|Top, street art in Bushwick, middle kenny scharf, and bottom, the author on a haunting night with LM Bogad|
"I haven't fucked much with the past, but I've fucked plenty with the future,"
I spent much of the weekend going to book readings, playing with the kids, reading about the continuing treachery of the world, seeing mom and friends around town. Thursday, I joined LM Bogad's post reading hang out for his new work, Tactical Performance, Friday, I took in a talk by Joseph Alexiou on his book Gowanus: Brooklyn's Curious Canal, and Sunday, our Activist Informed Reading group discussed Please Kill Me: An Oral History of Punk. Reading it, I was reminded of the years of thinking about punk when i was a kid, the format of the book, like Studs Terkel's oral histories, a montage of DIY ideas, colors meshing through times, movements ebbing from the beats to the factory, Patti Smith to William Burroughs, poetry uptown, downtown, and even CBGBs. JC recalled meeting Legs McNeil at Penn Station, giving him a ride on his pedicab, learning about the book. Its his favorite book about New York City. He proudly showed us his autograph copy.
Punk was the first movement I felt like I was a part of, hurling my body from the stage as the Dead Kennedy's played "Holiday in Cambodia" in Dallas in 1983. Leaping through the air at the show, a new community caught me, inviting me into a new way of being a part of something larger than myself. It was a way of looking at the city, the streets, their aesthetics, bodies of ideas in space. Growing up, I found myself drawn to other movements, but punk, book shelved between the beats and ACT UP, inspired and invited me to look at the city in a new way. In many ways, its paintings, the Kenny Scharf surrealistic graffiti, its burning ambitions, and lust for something larger, brought here. This montage of ideas, of photos we can rearrange, into new shapes and stories, continues to inspire.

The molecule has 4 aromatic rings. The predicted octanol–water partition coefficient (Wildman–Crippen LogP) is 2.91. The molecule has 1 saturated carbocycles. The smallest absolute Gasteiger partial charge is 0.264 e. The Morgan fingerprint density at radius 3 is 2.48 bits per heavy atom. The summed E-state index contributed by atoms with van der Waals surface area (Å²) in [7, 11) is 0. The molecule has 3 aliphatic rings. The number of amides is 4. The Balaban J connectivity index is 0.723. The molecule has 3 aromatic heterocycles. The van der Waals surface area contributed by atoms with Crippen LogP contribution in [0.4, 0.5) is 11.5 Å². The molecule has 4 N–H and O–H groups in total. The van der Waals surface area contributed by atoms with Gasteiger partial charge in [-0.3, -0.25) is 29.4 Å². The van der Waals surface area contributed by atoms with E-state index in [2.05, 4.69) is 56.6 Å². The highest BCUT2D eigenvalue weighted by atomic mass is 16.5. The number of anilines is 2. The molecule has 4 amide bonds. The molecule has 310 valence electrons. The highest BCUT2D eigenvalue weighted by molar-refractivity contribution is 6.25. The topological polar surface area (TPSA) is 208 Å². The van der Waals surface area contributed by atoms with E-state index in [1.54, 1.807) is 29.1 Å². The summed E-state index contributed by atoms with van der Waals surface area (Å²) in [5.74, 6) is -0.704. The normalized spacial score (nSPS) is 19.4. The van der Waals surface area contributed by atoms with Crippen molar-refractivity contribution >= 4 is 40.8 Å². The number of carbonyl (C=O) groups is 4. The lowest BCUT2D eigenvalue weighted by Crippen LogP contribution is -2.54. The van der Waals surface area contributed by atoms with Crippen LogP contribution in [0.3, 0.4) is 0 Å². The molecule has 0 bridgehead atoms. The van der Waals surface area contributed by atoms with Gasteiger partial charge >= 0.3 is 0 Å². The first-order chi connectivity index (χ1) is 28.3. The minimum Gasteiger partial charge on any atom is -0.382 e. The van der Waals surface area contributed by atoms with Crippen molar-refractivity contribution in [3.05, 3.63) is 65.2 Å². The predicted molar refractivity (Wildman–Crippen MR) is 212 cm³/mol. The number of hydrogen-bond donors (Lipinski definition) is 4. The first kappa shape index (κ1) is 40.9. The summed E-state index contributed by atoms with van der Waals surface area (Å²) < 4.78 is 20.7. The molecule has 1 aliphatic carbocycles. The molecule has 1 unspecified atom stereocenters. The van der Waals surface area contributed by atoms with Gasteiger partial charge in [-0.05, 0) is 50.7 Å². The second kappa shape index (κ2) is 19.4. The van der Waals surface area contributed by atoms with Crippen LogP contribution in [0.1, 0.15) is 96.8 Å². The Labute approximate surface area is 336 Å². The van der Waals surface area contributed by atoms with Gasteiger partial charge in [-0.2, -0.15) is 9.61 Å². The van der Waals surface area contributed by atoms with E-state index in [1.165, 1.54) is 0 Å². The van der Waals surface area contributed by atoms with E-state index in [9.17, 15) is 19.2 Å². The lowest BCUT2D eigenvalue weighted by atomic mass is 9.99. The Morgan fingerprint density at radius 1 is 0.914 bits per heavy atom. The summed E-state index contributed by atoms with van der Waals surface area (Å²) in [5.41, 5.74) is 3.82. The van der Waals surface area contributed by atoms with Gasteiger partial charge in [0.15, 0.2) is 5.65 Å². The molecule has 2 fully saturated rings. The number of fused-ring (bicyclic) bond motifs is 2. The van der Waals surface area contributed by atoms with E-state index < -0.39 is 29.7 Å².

Like all movements, punk had its flaws and blind spots, macho attitudes, flirtations with racism and fascism as well as liberating impulses. Like the movement it represents, Please Kill Me is anything but a perfect book. Its selectively endorses those in Legs' universe, omitting more political players who saw the music as a part of a larger cultural ethos. This is Legs' collective mythology. Still, its image of a movement as a montage of stories, feels like an ideal means to convey some of the hopes of the movement battling boredom and oblivion.
We met in the Elizabeth Street Garden, for our discussion, talking the fate of the garden, the city hopes to destroy. "The city can't destroy this place, its beautiful," noted Monica, sharing stories about her tour with the Living Theater.
"Thanks for coming," smiled Jeannine Kiely, one of the organizers for the garden. She reminded us all to attend the Rally before the developer meeting Thursday, October 6, 9:00-10:30am
City HPD Agency Office, 100 Gold Street.
The city is always changing, ebbing and flowing, with tragedy overlapping with comedy. Hopefully this garden will not disappear.
Looking at the statues standing between the garden and oblivion, we planned and recalled what this movement has meant and continues to mean to us. Owen recalled getting here in 1978 going to CBGBs. I remembered the Ramones shows i flocked to, the Avengers records i listened to in the 1980s, and some of the political bands not included in the book.
Still, Legs points toward an impulse toward freedom: "Punk was like, this is new, this is now, the apotheosis, powerful. But it wasn't political." I'm sure Joe Strummer would have disagreed with this point. Still, "it was about freedom, personal freedom. It was also about doing anything thats gonna offend a grown-up. Just being as offensive as possible. Which seemed delightful., just euphoric. Be the read people we are. You know? I just loved it. I remember my favorite nights were just getting drunk and walking around the East Village kicking over garbage cans. Just the night. Just the night. Just that it would be night again. . And you could go out, you know. It just seemed glorious. And you'd be humming these great songs and anything could happen., and it was usually pretty good. You'd pick up some chick. You'd have an adventure. You'd go to some fantasy where you've never been before," p. 299.
Next session we'll read Notes of a Native Son. Just like Baldwin's Harlem and Benjamin's Berlin, these stories and memories, we are marking our moment. We were here, have been here.
For a weekend, the collective daydream of the story Legs traced felt everywhere, splashed against the walls of Bushwick where I walked all Saturday, looking at broken glass everywhere, paint on the walls, poems everywhere in this concrete jungle.
|Owen Crowley photo of AIR - Ben, Monica, and JC.|